A Year of Thanks

1 post a day for 365 days showing gratitude

cleaning house June 30, 2010

Filed under: noticing sweetness — courtsbrogno @ 7:05 pm

This week (and next week as well) has been devoted to cleaning house. Unpacking all the drawers, closets, cabinets, and even moving furniture to get out the old and make room for another year of throwing stuff in. All of this will, surely, be repeated next summer.

It’s both frustrating and exhilarating.

I have to wonder, while I do this, how so much stuff can get jam-packed into a closet or under a bed. But it feels so nice to have one room at a time clean, clean, clean.

Today, I did my room. And to be honest, this is probably the first time (and perhaps the last time for a long while) that my room has been this clean. Every–I repeat, EVERY–closet, drawer, desk, and underneath everything as well has been cleaned.

The closet is organized and clean:

(I realize, upon looking at this photo, that my closet may not seem clean and organized, but trust me, it most definitely is.)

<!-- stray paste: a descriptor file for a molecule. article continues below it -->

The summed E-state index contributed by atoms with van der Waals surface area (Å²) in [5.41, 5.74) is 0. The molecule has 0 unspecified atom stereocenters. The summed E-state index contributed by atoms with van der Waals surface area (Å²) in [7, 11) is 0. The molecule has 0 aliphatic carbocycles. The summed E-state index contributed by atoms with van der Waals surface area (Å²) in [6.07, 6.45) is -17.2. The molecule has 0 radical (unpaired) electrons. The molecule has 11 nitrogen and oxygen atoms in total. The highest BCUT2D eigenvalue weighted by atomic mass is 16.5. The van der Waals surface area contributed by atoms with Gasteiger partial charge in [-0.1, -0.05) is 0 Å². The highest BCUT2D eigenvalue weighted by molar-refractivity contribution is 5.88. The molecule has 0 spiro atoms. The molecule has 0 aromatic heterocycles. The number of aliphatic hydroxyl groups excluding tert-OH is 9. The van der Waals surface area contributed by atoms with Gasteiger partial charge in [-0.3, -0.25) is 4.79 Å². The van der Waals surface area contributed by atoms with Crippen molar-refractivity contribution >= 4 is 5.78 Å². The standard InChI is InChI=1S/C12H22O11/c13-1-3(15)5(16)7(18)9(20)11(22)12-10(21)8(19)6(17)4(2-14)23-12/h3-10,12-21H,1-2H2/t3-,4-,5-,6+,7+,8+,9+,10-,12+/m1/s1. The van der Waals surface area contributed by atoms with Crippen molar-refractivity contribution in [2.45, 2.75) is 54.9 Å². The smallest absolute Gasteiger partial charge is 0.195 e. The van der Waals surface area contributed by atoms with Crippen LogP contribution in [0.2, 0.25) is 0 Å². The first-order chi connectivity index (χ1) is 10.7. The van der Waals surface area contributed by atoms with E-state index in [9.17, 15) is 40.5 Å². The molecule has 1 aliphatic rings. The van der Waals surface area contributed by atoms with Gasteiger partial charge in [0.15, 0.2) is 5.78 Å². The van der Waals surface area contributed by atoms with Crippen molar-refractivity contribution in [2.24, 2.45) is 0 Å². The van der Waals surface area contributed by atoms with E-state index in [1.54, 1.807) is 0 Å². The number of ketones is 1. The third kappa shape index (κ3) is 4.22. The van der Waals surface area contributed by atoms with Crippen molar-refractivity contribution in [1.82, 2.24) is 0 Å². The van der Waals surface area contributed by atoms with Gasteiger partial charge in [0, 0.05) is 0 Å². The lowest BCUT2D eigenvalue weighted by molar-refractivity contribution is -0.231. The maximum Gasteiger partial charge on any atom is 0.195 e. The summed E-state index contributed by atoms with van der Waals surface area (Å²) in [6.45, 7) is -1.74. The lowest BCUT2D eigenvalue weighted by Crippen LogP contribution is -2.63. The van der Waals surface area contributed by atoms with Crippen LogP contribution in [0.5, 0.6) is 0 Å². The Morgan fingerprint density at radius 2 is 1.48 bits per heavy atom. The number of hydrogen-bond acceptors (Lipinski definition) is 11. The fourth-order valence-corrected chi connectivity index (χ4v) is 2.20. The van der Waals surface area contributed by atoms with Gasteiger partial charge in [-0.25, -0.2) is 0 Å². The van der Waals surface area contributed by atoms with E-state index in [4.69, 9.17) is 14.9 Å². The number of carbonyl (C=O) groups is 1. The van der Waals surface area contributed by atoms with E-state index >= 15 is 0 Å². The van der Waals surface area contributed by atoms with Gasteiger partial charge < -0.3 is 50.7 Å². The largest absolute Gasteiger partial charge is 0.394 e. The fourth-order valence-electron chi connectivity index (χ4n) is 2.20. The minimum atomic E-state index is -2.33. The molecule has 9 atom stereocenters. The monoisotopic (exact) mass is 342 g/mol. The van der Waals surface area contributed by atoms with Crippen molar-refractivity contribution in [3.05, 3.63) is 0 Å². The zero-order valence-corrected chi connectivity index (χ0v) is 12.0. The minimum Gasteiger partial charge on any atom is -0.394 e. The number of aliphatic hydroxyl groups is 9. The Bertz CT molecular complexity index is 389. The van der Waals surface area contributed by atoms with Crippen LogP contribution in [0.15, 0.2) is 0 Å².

The desk has been swept free of clutter and dusted:

(Actually, all that clutter has just been moved onto the dining room table to be sorted and stored tomorrow)


The entire room is practically sparkling with cleanliness:

(I even washed the duvet cover and fluffed the pillows!)

I honestly cannot wait to climb into bed tonight and read my book while Luke falls asleep next to me. I am so thankful for my clean, clean room.

Virginia Woolfe said, “It seems as if an age of genius must be succeeded by an age of endeavor; riot and extravagance by cleanliness and hard work.” I like this. It makes me feel like the 9 months behind me of teaching and working like crazy have been a whole lot of riot and a bit of extravagance. Now onto figure out my own genius and then to put that to some serious endeavors.

Hmmm…where to begin? I’ll probably just start with Maddie’s room tomorrow. Then onto figuring out the genius in me. Or maybe the next day.


weaned June 29, 2010

Filed under: kids — courtsbrogno @ 6:37 pm

Luke had been weaned for a little over a week now, and it’s been a heartbreakingly beautiful process.

I nursed Maddie for a whole year, and quit the day she turned 1. She was ready. I was ready. I fully intended to only nurse Luke for 1 year as well, but by the time his first birthday rolled around, he definitely wasn’t ready, nor was I. Luke just seemed so much more like a baby at 1 than Maddie did. He seemed to need so much more mama time that it’s hard to explain, except for other moms I know often said this was true of boys.